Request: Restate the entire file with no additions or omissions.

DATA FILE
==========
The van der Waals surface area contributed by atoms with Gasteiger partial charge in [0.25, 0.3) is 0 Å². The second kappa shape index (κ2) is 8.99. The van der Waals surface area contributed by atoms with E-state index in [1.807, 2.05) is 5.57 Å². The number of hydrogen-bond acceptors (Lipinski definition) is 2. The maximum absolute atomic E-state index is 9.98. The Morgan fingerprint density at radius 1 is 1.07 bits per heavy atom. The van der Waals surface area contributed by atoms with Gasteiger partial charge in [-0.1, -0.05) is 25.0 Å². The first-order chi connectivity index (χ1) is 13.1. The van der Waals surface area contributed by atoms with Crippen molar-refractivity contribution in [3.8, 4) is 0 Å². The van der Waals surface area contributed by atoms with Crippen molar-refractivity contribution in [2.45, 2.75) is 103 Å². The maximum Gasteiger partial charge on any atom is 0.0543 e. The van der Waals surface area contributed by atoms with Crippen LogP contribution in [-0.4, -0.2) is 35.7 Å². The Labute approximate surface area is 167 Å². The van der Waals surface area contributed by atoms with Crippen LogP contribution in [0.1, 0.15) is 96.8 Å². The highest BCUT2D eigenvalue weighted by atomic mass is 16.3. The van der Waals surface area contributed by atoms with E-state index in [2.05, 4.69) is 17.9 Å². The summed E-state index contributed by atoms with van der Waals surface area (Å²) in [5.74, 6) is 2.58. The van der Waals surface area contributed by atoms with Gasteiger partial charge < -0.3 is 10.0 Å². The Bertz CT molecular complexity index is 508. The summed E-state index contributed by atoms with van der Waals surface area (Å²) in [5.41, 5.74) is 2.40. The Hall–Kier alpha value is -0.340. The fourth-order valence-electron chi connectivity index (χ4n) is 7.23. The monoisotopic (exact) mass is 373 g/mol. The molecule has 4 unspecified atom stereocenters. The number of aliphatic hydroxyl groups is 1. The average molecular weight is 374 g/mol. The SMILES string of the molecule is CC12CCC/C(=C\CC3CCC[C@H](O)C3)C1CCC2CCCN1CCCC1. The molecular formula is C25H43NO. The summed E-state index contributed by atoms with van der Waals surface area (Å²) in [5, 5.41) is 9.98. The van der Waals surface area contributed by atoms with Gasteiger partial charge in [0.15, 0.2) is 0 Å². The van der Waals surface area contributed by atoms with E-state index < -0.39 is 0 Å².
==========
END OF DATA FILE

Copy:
The van der Waals surface area contributed by atoms with Gasteiger partial charge in [0.25, 0.3) is 0 Å². The second kappa shape index (κ2) is 8.99. The van der Waals surface area contributed by atoms with E-state index in [1.807, 2.05) is 5.57 Å². The number of hydrogen-bond acceptors (Lipinski definition) is 2. The maximum absolute atomic E-state index is 9.98. The Morgan fingerprint density at radius 1 is 1.07 bits per heavy atom. The van der Waals surface area contributed by atoms with Gasteiger partial charge in [-0.1, -0.05) is 25.0 Å². The first-order chi connectivity index (χ1) is 13.1. The van der Waals surface area contributed by atoms with Crippen molar-refractivity contribution in [3.8, 4) is 0 Å². The van der Waals surface area contributed by atoms with Crippen molar-refractivity contribution in [2.45, 2.75) is 103 Å². The maximum Gasteiger partial charge on any atom is 0.0543 e. The van der Waals surface area contributed by atoms with Crippen LogP contribution in [-0.4, -0.2) is 35.7 Å². The Labute approximate surface area is 167 Å². The van der Waals surface area contributed by atoms with Crippen LogP contribution in [0.1, 0.15) is 96.8 Å². The highest BCUT2D eigenvalue weighted by atomic mass is 16.3. The van der Waals surface area contributed by atoms with E-state index in [2.05, 4.69) is 17.9 Å². The summed E-state index contributed by atoms with van der Waals surface area (Å²) in [5.74, 6) is 2.58. The van der Waals surface area contributed by atoms with Gasteiger partial charge < -0.3 is 10.0 Å². The Bertz CT molecular complexity index is 508. The summed E-state index contributed by atoms with van der Waals surface area (Å²) in [5.41, 5.74) is 2.40. The Hall–Kier alpha value is -0.340. The fourth-order valence-electron chi connectivity index (χ4n) is 7.23. The monoisotopic (exact) mass is 373 g/mol. The molecule has 4 unspecified atom stereocenters. The number of aliphatic hydroxyl groups is 1. The average molecular weight is 374 g/mol. The SMILES string of the molecule is CC12CCC/C(=C\CC3CCC[C@H](O)C3)C1CCC2CCCN1CCCC1. The molecular formula is C25H43NO. The summed E-state index contributed by atoms with van der Waals surface area (Å²) in [5, 5.41) is 9.98. The van der Waals surface area contributed by atoms with Gasteiger partial charge in [0.15, 0.2) is 0 Å². The van der Waals surface area contributed by atoms with E-state index < -0.39 is 0 Å².